June 8, 2020

On Racism

I’ve been pretty quiet on current events with racism and inequality, and unsurprisingly, a few people have called me out on social media for it. To be honest, I’ve been afraid of saying the wrong thing, and that’s kept me from saying much at all. But that’s not okay – I’m learning that silence can be perceived as synonymous with acceptance and consent. While I’ve found it way too difficult to express what’s in my head in something short enough to fit on Instagram, I thought a long-form blog post might be a good way to get my thoughts out there, rather than seeming to not care (or even, god forbid, support racism / police brutality).

I’ve heard it said that becoming anti-racist (which I want to be) is a journey, not a destination. That sentiment has given me a lot of comfort, because I know I am certainly not at the destination. Despite leading a number of groups and initiatives championing equality for women, I have embarrassingly neglected seeking to understand the black experience and what racism looks like in America today. It has taken recent events for me to realize that my silence is consent – and that’s not okay.

But what should I be doing about that? Despite all the horrific stories in the news, I made a very conscious decision last week not to participate in “blackout Tuesday”. While I don’t judge those who did participate, to me, it felt performative – like trumpeting “I am anti-racist” rather than actually becoming anti-racist. I recognize that I am very early on in my journey to become anti-racist and an ally, and I think it would be disingenuous of me to pretend I know more than I do. I am trying to progress further, but that’s something that involves a lot of behind-the-scenes time and introspection.

When I was called out for not participating in blackout Tuesday, I instead put up a story pointing my followers to a podcast I found informative – HBR’s Sisterhood is Scarce, an episode of Women Who Work exploring how race, gender, and class play into the different experiences and relationships white women and women of color have at work. I had listened to it while running that morning, and learned a lot from it about all the things I’m not paying attention to and what I can do to change. While I am incredibly proud to work for PwC and appreciate the values we stand for, it’s always been apparent to me that our staff is not racially representative of America as a whole – and this feels like an area where I can actually be a leader and make a difference.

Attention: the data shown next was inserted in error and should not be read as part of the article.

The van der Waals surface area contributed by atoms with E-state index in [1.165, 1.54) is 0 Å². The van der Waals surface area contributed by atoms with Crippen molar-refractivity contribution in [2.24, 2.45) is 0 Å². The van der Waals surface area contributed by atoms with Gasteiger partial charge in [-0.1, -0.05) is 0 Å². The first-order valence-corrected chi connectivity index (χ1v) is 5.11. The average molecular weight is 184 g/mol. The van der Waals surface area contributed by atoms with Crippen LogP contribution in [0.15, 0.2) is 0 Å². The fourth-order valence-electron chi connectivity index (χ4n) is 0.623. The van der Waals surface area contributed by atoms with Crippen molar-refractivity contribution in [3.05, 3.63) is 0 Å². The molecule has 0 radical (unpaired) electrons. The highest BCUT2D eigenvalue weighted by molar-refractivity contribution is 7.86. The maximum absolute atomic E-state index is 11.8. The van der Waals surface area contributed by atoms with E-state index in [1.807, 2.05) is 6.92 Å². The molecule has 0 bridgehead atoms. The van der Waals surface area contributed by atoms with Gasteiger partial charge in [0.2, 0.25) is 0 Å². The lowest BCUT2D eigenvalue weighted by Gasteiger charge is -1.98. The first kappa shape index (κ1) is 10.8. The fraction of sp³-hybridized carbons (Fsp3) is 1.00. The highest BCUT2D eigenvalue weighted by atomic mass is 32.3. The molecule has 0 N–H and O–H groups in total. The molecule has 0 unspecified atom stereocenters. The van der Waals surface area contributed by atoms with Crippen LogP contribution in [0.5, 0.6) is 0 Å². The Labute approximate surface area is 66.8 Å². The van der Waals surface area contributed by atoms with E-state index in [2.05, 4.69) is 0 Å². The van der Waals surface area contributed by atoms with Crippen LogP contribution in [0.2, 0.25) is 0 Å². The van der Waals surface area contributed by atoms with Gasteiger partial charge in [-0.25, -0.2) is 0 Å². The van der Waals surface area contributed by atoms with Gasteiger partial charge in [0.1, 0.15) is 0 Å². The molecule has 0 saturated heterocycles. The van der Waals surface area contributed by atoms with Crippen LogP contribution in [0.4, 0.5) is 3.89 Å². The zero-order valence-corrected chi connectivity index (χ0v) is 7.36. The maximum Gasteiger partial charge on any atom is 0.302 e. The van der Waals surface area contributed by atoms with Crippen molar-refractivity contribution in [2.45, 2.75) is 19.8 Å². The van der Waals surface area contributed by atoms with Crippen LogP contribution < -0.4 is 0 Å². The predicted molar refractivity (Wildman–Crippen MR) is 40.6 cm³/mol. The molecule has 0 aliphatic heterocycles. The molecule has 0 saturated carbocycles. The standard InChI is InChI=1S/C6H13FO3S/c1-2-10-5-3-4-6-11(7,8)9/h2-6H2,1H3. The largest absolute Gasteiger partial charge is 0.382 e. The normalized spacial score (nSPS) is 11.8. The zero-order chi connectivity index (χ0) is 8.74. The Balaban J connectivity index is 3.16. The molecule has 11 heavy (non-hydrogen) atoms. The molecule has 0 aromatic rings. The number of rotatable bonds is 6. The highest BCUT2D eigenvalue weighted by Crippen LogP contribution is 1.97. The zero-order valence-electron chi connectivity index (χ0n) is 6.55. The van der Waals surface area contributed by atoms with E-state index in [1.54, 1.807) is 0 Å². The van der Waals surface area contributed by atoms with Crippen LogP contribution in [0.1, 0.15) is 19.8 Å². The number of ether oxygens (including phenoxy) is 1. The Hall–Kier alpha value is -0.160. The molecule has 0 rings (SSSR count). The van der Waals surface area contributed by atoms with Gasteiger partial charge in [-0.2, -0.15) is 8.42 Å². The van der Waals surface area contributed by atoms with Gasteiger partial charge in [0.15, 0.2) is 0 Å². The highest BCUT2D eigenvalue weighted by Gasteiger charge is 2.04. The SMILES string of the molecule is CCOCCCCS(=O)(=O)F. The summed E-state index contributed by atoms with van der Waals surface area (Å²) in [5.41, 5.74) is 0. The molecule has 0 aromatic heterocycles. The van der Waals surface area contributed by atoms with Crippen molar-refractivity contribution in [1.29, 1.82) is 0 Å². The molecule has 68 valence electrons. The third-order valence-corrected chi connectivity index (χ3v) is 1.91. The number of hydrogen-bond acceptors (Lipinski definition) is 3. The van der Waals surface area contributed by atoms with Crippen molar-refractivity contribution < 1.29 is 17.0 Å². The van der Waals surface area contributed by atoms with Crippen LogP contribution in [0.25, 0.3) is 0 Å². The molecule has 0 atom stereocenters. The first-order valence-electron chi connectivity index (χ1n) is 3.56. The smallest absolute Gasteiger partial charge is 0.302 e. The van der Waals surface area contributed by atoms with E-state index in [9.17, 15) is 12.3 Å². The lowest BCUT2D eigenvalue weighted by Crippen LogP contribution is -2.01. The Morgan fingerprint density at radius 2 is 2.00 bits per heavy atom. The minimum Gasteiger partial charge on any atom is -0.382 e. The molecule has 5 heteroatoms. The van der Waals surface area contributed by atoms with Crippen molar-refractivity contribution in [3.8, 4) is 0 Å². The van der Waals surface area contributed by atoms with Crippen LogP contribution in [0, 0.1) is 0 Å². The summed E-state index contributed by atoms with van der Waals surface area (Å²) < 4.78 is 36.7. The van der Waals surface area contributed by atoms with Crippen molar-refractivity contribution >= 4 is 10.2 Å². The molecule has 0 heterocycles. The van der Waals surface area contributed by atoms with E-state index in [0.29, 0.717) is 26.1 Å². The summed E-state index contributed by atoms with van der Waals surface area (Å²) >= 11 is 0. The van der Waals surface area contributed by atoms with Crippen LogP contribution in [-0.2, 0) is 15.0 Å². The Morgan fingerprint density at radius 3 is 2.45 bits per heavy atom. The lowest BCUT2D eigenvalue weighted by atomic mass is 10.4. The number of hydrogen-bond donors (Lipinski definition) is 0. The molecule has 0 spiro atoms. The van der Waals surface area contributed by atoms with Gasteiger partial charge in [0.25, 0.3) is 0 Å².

That said, I have no belief that being a leader and taking a stand will be easy. To my recollection, I have never heard a blatantly racist statement at work (I think we tend to have more implicit bias); it’s pretty easy to think that in this hypothetical world where I did hear such a statement, I would quickly quash it. But when I reflect, I have heard blatantly sexist statements that I didn’t do nearly enough to stop, with one incident from about five years ago burned into my brain.

In a room of about twenty leaders, one man made a blatantly sexist statement; he then turned to me (as one of only two women in the room) to back him up. To my shame, I didn’t call him out; I dropped my eyes and sat there silently, afraid to speak up either way. I later pulled aside one of his friends and asked him to do the dirty work and tell the guy it was wrong. In the interest of honesty, even five years later with all that regret, I’m not sure I would have the courage to confront the partner if this happened again tomorrow.